By Maya Rhodan
December 15, 2015

In September, a leading Muslim-American civil rights group called for Ben Carson to drop out of the presidential race. On Tuesday, he returned the favor by calling for the State Department to investigate it as “a supporter of terrorism.”

The retired neurosurgeon first tangled with the Council on American-Islamic Relations when he said on “Meet the Press” that he does not think a Muslim should be president because Islam is incompatible with the Constitution. The group called on him to withdraw the next day.

At that time, Carson’s campaign said it was willing to meet with the group, but he took a different tack this week when he released a seven-point national security plan for defeating the Islamic State of Iraq and Syria and protecting the U.S.

The plan’s final point calls for the State Department to designate the Egyptian group the Muslim Brotherhood as a terrorist organization. Another GOP contender, Texas Sen. Ted Cruz, introduced a bill in Congress that would call on the Obama Administration to do the same.

But Carson’s plan goes a step further in linking CAIR to the Muslim Brotherhood:

7. The Department of State should designate the Muslim Brotherhood and other organizations that propagate or support Islamic terrorism as terrorist organizations, and fully investigate the Council on American-Islamic Relations (CAIR) as an offshoot of the Muslim Brotherhood and a supporter of terrorism.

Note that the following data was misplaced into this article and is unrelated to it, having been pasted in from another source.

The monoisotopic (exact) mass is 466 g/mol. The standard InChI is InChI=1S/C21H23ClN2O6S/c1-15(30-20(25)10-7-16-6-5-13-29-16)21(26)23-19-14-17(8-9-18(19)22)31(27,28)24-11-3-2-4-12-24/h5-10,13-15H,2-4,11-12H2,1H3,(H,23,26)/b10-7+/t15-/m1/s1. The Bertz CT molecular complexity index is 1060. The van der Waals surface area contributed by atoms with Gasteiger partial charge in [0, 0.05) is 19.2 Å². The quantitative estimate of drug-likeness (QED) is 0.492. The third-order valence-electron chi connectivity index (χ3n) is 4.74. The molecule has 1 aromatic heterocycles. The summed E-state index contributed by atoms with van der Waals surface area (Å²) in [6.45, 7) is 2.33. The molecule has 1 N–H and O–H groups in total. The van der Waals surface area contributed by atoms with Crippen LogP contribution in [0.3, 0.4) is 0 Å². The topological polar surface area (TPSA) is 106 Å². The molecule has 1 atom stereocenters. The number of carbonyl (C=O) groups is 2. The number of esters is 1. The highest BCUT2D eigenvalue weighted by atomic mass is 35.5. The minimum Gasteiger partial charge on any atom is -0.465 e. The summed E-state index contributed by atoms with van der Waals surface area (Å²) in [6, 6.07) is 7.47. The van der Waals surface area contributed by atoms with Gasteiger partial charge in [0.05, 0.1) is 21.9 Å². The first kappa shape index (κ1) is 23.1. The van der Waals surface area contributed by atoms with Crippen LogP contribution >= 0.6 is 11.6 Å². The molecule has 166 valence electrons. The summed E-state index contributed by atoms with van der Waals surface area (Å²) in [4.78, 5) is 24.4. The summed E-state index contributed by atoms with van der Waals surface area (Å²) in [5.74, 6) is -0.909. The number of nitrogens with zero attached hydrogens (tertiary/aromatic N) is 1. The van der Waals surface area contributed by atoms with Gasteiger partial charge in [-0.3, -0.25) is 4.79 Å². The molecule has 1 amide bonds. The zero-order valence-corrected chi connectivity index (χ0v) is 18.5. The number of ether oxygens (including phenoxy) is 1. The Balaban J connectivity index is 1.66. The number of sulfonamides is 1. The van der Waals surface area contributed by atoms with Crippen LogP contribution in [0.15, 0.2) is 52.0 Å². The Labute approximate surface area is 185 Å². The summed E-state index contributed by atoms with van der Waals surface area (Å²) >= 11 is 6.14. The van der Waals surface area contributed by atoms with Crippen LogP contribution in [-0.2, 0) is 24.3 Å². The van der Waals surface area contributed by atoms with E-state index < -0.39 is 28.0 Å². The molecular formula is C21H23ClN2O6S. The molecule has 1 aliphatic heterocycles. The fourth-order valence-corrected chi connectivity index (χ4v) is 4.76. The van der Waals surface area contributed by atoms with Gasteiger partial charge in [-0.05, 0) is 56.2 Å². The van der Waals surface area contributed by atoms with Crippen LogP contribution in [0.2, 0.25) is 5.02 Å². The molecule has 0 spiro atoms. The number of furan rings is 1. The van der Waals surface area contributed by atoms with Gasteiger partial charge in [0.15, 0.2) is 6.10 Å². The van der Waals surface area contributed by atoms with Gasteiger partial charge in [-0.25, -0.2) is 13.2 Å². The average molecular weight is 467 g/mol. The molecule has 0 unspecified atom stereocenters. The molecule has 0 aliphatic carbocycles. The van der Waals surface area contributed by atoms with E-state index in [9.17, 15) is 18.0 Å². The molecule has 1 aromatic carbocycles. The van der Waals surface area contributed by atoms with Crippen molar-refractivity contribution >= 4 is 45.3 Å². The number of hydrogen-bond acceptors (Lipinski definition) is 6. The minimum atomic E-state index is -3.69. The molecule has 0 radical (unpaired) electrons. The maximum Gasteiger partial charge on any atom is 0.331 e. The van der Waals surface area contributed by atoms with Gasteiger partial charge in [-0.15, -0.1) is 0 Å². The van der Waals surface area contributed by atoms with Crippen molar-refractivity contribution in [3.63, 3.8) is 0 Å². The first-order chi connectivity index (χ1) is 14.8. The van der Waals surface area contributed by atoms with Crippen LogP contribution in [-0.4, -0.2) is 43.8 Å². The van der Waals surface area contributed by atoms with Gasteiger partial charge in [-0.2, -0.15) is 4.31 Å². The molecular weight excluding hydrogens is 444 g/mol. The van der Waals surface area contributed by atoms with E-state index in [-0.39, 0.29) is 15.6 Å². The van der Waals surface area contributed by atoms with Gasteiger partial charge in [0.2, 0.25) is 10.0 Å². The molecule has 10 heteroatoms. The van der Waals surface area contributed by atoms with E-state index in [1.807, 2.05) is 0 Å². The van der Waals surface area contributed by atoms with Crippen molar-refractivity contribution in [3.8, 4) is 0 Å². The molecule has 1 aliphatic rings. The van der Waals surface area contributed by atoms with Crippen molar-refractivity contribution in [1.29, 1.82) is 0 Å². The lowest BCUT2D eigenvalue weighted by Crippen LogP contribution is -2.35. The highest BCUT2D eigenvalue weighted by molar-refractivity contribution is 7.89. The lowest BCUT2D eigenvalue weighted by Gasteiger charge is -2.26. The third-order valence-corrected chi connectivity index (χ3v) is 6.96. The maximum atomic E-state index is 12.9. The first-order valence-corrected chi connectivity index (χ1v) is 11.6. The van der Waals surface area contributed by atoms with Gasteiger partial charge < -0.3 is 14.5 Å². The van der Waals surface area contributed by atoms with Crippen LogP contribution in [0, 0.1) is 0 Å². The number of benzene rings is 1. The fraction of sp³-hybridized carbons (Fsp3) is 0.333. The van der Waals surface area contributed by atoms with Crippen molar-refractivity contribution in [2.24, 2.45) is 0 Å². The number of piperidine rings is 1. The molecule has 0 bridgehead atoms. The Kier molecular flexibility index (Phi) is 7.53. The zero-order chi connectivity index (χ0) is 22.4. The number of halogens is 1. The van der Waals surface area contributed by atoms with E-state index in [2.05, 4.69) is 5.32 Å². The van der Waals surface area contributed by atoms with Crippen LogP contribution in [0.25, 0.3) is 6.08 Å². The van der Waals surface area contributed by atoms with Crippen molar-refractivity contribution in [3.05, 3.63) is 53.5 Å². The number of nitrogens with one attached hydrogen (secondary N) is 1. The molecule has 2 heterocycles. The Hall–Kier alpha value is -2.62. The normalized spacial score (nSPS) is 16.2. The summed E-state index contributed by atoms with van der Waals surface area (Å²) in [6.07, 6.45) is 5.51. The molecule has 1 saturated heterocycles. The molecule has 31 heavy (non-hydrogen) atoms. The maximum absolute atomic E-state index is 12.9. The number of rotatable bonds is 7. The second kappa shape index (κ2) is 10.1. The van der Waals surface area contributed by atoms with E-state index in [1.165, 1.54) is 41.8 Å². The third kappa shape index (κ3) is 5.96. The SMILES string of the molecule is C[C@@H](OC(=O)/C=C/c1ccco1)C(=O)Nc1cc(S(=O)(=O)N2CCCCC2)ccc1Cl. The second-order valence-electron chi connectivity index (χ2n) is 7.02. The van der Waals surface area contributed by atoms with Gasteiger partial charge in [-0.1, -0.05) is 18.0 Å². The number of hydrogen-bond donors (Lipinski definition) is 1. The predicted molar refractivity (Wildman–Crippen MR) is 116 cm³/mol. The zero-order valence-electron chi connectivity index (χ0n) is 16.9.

A spokesman for CAIR called Carson’s plan a desperate move, noting that he is dropping in the polls.

“Ben Carson is a failing candidate grasping at straws and seeking payback for CAIR’s previous criticism of his anti-Muslim bigotry and his lack of commitment to uphold the Constitution,” said Ibrahim Hooper, CAIR’s national communications director. “He found that Islamophobia gave him a boost in the past, so he is trying it again.”

The rest of Carson’s plan calls for Congress to formally declare war against ISIS, form a “military coalition” to fight it, establish a refugee safe zone in northeast Syria, create “a war-time emergency visa and immigration policy” and deploy the National Guard to the borders with Mexico and Canada.

Carson’s plan was released just hours before a Republican presidential debate likely to center on foreign policy questions, which some say have caused his poll numbers to drop. A recent Wall Street Journal/NBC poll found Carson had fallen from 29% support in October to just 11% on Monday.

Read Next: 8 Things to Watch for at the Las Vegas Republican Debate

 

Write to Maya Rhodan at maya.rhodan@time.com.

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